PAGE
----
John Nash, Art Manager, Blitz Games Studios
This talk explained Blitz’s academy in a compact 15 minutes. All from how it started to how it’s turned out with some interesting figures. Things flew by, I missed bits and pieces, and as he said there are more detailed articles online. The probably topic altered a bit from the original title – I noted the subtitle below, and his Gamasutra article on this at the end.
Training as a Productivity Multiplier
About training – Blitz has internal training. Training in general in the games industry is done every day on the job. It’s very ad-hoc, so Blitz wanted to formalise it about 2 ½ years ago. One big reason to do this is the maturing of the industry – “invest in your people!”
Sources for training could be from anywhere – external, in-house, conferences (GDC, WIGC!), look for convergent skills (ie; steal people from other industries like the film industry).
Hard and Soft skills – content creation vs. communication and management. Training the different disicplines, some differences were found very very fast:
Artists – Brilliant at teaching and learning.
Programmers – Hate teaching, love learning
Designers – love to teach, hate to listen and learn!
Need commitment from EVERYONE! (in the company!) and the logistics need to be thought about – time consuming, infrastructure. They setup The Blitz Academy – has a secondary role of talking to academics too.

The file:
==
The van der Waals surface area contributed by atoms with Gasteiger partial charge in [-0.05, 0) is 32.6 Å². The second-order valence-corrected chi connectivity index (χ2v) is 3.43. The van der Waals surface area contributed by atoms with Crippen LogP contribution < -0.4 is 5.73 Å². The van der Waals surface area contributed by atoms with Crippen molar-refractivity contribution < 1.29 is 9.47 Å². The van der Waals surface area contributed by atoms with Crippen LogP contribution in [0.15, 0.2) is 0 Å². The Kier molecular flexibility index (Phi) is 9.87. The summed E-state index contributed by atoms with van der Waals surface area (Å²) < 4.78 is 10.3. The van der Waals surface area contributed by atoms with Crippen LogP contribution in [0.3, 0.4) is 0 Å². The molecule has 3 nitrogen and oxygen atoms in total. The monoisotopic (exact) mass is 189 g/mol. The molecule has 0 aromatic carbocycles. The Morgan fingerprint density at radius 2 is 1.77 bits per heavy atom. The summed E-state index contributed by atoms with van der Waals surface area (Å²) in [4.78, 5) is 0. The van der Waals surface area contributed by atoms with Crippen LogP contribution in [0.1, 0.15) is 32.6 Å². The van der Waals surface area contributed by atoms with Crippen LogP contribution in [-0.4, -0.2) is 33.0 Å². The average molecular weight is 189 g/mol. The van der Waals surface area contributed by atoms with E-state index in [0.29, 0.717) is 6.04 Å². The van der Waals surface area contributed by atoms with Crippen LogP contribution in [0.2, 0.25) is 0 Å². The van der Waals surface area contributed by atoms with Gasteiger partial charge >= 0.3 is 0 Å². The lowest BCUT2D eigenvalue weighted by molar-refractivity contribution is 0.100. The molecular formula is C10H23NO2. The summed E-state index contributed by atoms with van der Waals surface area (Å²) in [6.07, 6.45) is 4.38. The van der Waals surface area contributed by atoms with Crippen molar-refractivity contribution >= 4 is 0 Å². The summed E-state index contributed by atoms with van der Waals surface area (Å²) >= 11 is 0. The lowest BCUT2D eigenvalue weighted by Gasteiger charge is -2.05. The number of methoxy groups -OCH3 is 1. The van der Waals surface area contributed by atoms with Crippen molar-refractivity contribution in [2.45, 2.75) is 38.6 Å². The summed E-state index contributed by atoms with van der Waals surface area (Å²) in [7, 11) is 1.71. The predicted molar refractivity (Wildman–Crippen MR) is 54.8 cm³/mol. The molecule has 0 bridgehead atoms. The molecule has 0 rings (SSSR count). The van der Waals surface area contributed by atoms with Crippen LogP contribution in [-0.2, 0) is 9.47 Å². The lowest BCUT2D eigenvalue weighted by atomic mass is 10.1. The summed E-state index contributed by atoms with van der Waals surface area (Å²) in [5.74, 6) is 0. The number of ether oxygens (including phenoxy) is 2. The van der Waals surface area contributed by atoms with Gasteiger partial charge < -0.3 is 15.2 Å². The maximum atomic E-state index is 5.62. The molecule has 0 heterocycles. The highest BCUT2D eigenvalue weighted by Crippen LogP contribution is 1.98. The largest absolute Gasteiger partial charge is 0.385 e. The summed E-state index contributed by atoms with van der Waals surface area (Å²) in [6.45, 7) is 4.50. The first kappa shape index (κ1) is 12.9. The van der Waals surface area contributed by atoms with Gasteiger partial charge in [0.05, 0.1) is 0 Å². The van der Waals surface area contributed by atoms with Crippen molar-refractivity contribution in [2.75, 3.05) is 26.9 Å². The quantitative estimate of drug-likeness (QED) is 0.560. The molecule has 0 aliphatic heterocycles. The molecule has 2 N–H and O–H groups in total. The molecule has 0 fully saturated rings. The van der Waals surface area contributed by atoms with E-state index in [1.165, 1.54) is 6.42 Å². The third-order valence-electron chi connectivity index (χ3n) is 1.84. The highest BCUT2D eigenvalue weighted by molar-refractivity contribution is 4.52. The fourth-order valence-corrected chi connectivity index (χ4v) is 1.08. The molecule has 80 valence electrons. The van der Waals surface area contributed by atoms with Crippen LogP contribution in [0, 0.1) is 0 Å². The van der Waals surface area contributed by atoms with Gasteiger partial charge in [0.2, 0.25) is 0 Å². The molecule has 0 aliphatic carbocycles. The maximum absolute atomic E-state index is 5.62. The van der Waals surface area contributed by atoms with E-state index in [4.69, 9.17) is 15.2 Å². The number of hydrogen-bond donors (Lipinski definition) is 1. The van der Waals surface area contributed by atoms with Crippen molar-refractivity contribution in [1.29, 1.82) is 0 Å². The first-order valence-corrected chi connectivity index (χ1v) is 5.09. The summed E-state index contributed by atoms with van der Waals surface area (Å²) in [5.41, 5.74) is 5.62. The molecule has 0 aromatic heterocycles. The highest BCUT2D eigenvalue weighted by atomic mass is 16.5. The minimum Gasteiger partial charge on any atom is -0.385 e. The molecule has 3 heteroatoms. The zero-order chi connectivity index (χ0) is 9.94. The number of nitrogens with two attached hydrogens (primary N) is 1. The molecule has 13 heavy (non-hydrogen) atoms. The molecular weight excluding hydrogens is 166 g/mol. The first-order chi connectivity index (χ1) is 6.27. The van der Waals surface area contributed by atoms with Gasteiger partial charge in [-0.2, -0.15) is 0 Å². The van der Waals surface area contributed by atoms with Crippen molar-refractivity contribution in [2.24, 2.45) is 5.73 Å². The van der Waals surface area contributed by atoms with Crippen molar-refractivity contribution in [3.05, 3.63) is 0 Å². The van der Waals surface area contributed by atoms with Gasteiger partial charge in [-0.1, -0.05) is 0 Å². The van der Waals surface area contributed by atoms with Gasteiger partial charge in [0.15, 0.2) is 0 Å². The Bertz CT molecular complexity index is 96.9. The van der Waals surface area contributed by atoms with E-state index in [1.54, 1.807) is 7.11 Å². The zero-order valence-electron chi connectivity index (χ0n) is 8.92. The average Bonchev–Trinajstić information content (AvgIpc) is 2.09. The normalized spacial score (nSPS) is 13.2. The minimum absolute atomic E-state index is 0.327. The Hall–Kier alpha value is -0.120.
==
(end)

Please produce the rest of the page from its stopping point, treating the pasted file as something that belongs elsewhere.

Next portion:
Need to identify the needs and trainers – look at the project schedules to find out what they need, and look at the generation change (all the hardware changes, hard, painful!) and get the gurus in the company to train.
Delivering the training – build modules from templates. How do you deliver it? Academy room (using working hours), e-Learning (self directed, 24 hour access), and One-to-One, and homework.
Internal vs. External costs – not just money, althoguh external is expesive, it needs to be bespoke – so don’t be wasteful.
Blitz trains a lot – 27 modules delivered to 268 people, 22 new modules in the pipeline, in areas of technical, creative and soft skills.
Costs a lot – 180K / no of people / working days = £3.50/day, a lot!
However, example course was measured before and after – achieved a 22% productivity increase. Justifies the cost. The academy spreads the cost across the company too.
Justifying it – Training ROI. Effective, Efficient, Applicable, Appropriate, Timely – 5 measures of training Provision. You can write a very positive report of it.
Then what are the benefits from it all? All the costs?
– Improved efficiency & productivity
– Skills levelling & sharing effect – everyone is at a certain minimum level for management
– Better communication & team cohesion – everyone knows what everyone else knows, especially in the art teams
– Improved moral
– Stronger team structure
– Better risk management
In the end all this helps women in the games, since it allows them easier access to the industry.
Check out Gamasutra for a longer article on this stuff, by the presenter (was only a 15 minute presentation – usually an hour).